Search Bible
Click for Help   Click for QuickNav   Click for Advanced Search Options
Search KJV
Your Bible Version is the KJV
Go to Top
Link to This PageCite This Page
Share this pageFollow the BLB
Printable Page
The Blue Letter Bible
BLB Searches
Search the Bible
Search KJV

Advanced Options

Other Searches

Multi-Verse Retrieval
Search KJV

Let's Connect
Daily Devotionals

Blue Letter Bible offers several daily devotional readings in order to help you refocus on Christ and the Gospel of His peace and righteousness.

Daily Bible Reading Plans

Recognizing the value of consistent reflection upon the Word of God in order to refocus one's mind and heart upon Christ and His Gospel of peace, we provide several reading plans designed to cover the entire Bible in a year.

One-Year Plans

Two-Year Plan

Dictionaries :: Proconsul

Choose a new font size and typeface
International Standard Bible Encyclopaedia


pro-kon'-sul (anthupatos (Ac 13:7; 18:12); the King James Version deputy).


Vine's Expository Dictionary of New Testament Words
1 Strong's Number: g446 Greek: anthupatos


from anti, "instead of," and hupatos, "supreme," denotes "a consul, one acting in place of a consul, a proconsul, the governor of a senatorial province" (i.e., one which had no standing army). The "proconsuls" were of two classes,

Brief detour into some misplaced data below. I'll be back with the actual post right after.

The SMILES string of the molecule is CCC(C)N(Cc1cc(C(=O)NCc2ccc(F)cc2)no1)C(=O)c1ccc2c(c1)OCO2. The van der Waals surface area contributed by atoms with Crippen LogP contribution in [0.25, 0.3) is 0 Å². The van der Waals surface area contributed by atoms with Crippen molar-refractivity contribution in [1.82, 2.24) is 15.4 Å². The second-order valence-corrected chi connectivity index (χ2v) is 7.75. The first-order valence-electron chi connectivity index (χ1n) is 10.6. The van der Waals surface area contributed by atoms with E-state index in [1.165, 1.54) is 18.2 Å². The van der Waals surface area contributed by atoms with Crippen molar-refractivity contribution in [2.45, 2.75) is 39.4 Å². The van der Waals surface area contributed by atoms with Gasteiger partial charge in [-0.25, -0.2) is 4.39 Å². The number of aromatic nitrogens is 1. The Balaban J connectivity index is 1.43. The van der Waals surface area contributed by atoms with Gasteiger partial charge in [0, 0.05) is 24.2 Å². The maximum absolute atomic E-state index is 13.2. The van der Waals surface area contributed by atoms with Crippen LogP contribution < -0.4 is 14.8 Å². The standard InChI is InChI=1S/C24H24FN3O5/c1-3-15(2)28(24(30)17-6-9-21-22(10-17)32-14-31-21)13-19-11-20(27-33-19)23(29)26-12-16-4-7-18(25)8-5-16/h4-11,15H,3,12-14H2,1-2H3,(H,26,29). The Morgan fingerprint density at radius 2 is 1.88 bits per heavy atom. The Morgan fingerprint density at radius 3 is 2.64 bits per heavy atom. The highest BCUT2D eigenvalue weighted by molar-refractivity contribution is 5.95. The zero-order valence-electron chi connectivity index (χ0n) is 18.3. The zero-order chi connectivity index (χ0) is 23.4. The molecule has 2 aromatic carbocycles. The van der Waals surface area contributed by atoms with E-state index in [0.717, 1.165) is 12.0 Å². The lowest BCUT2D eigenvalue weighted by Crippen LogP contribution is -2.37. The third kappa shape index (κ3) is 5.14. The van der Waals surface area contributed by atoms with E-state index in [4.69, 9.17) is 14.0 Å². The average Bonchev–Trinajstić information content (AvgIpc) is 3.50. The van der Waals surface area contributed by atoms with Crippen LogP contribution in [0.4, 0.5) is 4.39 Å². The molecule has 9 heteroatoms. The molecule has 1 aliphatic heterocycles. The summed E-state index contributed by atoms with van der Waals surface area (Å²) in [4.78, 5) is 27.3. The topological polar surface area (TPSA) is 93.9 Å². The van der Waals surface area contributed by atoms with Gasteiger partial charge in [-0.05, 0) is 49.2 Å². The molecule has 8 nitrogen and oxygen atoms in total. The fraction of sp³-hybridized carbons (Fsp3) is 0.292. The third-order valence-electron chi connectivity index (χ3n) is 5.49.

(a) exconsuls, the rulers of the provinces of Asia and Africa, who were therefore "proconsuls"

(b) those who were ex-praetors or "proconsuls" of other senatorial provinces (a praetor being virtually the same as a consul). To the former belonged the "proconsuls" at Ephesus, Act 19:38 (AV, "deputies"); to the latter, Sergius Paulus in Cyprus, Act 13:7, 8, 12, and Gallio at Corinth, Act 18:12. In the NT times Egypt was governed by a prefect. Provinces in which a standing army was kept were governed by an imperial legate (e.g., Quirinius in Syria, Luk 2:2): see GOVERNOR, A, No. 1.

Note: Anthupateo, "to be proconsul," is in some texts in Act 18:12.

Smith's Bible Dictionary


(for, or in place of, the consul.) At the division of the provinces by Augustus, in the year B.C. 27, into senatorial and imperial, the emperor assigned to the senate such portions of territory as were peaceable and could be held without force of arms. Those which he retained were called imperial, and were governed by legates and procurators. SEE [PROCURATOR]. Over the senatorial provinces the senate appointed by lot yearly an officer, who was called "proconsul" and who exercised purely proconsul, civil functions. The provinces were in consequence called "proconsular."


The Blue Letter Bible ministry and the BLB Institute hold to the historical, conservative Christian faith, which includes a firm belief in the inerrancy of Scripture. Since the text and audio content provided by BLB represent a range of evangelical traditions, all of the ideas and principles conveyed in the resource materials are not necessarily affirmed, in total, by this ministry.